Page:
A friend living in Greensboro, N.C., flagged a Times article about North Carolina's struggling to deal with the influx of northern progressives:
Last year, aided by a new Republican governor, Pat McCrory, the legislature enacted one of the most far-reaching conservative agendas in the country, passing a “flattened” income tax that gives big breaks to the wealthy as well as new rules that limit access to voting, expand rights for gun owners and add restrictions for abortion providers.
And yet, in a tight race that could decide control of the United States Senate, it is Democrats who hold the advantage here in registered voters. Senator Kay Hagan, a Democrat, is preparing to face Thom Tillis, the state House speaker, a Republican, and Democrats have 2.7 million registered voters to the Republicans’ two million. About 1.8 million registered voters are not affiliated with a party.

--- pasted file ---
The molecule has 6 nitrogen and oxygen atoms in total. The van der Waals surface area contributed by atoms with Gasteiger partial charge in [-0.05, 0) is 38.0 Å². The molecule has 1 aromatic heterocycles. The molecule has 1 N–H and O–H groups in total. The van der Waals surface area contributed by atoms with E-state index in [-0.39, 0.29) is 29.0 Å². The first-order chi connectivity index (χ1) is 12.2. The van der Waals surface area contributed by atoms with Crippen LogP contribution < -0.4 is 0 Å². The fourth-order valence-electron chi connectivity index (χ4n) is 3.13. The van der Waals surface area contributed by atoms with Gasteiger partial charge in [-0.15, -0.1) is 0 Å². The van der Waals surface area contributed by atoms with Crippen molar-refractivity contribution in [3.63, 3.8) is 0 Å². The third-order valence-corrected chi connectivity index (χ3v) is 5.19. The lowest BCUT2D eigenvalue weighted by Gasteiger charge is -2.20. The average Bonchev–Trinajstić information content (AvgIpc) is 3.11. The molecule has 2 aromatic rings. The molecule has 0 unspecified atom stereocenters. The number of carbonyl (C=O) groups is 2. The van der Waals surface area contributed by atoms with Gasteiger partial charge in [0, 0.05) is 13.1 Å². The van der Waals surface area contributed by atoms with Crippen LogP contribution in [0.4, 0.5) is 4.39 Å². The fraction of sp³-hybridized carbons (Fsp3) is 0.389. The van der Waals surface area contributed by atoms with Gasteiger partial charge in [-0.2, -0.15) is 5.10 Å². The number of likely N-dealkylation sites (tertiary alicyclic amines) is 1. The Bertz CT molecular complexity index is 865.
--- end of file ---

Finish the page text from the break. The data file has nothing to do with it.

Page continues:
The North Carolina of 2014, it seems, is neither red nor blue, but a shade of deep Dixie purple. It is a state where Republicans could retain control of the legislature for years, thanks to an aggressive 2011 redistricting and also because of white conservatives’ abandonment of the Democratic Party after years of post-Civil War fealty.
But it is also a state where a modern-day Democratic candidate like Ms. Hagan — or even like Hillary Rodham Clinton — may still dream of a statewide victory.
I remember the big joke in the Triangle was about the town of Cary. The name, locals said, stood for "Containment Area for Relocated Yankees." Seems like the Yankees might have busted out.